The Samannaphala sutra tells the story of king Agatasattu’s visit to Gotama, the Buddha. The king is accompanied by his advisor and physician, who informed him that the Buddha was in the vicinity and that the king should see him. The king prepares his grand retinue to go to Mango Grove. We have a telling glimpse of the insecurity of power when Agatasurra panics upon aproaching the grove. The place is completely quiet despite a thousand monks having assembled there, and the king fears a trap by his enemies.
After he is graciously received by the Buddha, the king impetuously demands to know from him what is the virtue of being a recluse: “Can you declare to me the immediate benefit of the life of a recluse?” The king relates what other authorities have told him in answer to this questions: the transmigrationist, the annihilationist, the idealist, etc. He is not satisfied and now asks Gotama.
We know today that the earliest followers of the Buddha were not monks as understood in the hierarchical and institutional sense of centiries later. Like contemporary sadhus, they were truly recluses in that they had renounced family, property, and entitlements, and lived alone — in the company of others who, like them, were dubbed “homeless.” Hence, the life of the recluse meant more than just solitude.
Gotama responds to the king’s question with his own. He presents the king with the parable of a servant whose life is consumed in service and loyalty, emptying his mind and heart in order to attend to his master’s pleasures from morning until night. The servant believes that this is his inevitable lot given that his master enjoys merit despite his life of pleasure and dissolution.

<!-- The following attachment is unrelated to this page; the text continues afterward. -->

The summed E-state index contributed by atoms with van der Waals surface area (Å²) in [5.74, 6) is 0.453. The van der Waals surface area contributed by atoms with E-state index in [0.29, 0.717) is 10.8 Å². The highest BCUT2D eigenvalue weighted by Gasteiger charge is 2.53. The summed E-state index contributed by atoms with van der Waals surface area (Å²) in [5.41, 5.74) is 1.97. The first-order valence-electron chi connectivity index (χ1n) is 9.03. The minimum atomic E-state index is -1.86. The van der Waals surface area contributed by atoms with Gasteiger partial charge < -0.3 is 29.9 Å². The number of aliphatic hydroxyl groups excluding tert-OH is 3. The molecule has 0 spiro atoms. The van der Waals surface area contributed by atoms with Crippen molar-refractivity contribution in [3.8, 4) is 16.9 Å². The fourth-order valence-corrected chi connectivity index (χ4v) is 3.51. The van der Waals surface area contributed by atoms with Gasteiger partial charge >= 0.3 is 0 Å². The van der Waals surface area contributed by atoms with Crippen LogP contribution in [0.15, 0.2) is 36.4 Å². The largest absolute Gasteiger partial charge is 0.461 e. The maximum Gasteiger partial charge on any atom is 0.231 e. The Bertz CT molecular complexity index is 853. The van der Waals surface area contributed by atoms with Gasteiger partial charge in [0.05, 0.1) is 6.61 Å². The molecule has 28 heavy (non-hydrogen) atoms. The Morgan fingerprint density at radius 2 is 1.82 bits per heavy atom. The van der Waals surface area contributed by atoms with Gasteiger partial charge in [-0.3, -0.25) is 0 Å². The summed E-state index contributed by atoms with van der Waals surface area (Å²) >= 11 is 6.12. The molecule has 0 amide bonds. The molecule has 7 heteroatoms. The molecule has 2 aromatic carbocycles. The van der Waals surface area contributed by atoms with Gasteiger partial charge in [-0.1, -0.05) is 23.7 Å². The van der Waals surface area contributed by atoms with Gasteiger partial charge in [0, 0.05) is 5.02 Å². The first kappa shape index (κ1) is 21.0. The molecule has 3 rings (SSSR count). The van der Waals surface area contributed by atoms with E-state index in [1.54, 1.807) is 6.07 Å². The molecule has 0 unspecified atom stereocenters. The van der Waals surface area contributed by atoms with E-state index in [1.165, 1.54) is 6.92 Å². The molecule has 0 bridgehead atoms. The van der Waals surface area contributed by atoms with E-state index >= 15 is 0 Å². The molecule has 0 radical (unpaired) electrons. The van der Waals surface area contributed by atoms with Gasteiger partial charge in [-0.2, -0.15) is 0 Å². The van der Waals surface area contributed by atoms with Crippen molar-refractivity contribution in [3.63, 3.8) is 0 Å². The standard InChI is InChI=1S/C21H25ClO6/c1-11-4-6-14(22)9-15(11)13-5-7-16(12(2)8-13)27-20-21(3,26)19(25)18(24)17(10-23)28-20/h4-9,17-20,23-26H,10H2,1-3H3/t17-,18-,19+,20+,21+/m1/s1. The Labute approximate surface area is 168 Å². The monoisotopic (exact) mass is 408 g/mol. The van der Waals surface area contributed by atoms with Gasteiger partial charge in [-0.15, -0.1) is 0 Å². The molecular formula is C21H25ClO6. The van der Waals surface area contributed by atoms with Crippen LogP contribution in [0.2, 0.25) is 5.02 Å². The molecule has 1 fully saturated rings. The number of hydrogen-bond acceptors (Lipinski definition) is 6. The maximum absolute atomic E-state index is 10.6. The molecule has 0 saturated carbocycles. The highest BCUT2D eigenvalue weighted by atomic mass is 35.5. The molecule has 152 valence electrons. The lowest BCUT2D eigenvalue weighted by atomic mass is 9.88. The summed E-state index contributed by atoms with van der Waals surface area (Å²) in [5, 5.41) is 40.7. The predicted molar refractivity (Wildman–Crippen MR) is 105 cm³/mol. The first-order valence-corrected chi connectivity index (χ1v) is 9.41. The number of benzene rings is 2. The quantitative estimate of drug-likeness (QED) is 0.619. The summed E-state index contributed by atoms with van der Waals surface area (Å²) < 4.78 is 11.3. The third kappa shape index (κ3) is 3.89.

One day the servant reflects on this. “He is a man — and so am I.” To renounce all of this is freedom. The servant would lose nothing. In renouncing the world he merely renounces his master’s contrivances, the contrivances of a whole system of thinking and being. If he becomes a recluse, he reasons, he will have nothing material in this world, but then he never had anything anyway. He would know freedom of mind and body, “delighting in solitude,” as the sutra puts it.
Gotama asks the king if it would make sense to tell the servant that he should return to the master’s household and resume the status of a slave. Of course not, replies the king. Gotama concludes: “This, O king, is the first kind of fruit, visible in this world, from the life of a recluse. But it is only the first fruit.”
The sadhu and arahat represented radical social change for their time. The remnant of this revolutionary change is our modest solitude, a solitude with a long and worthy heritage. But we are obliged nevertheless to identify who is our master, whether anyone is worthy to lord it over us with contrivances and privileges, and to renounce such a one (be it a person, society, or culture) as did the servant in the parable, in order to enjoy the first fruits of solitude in our own brief lives.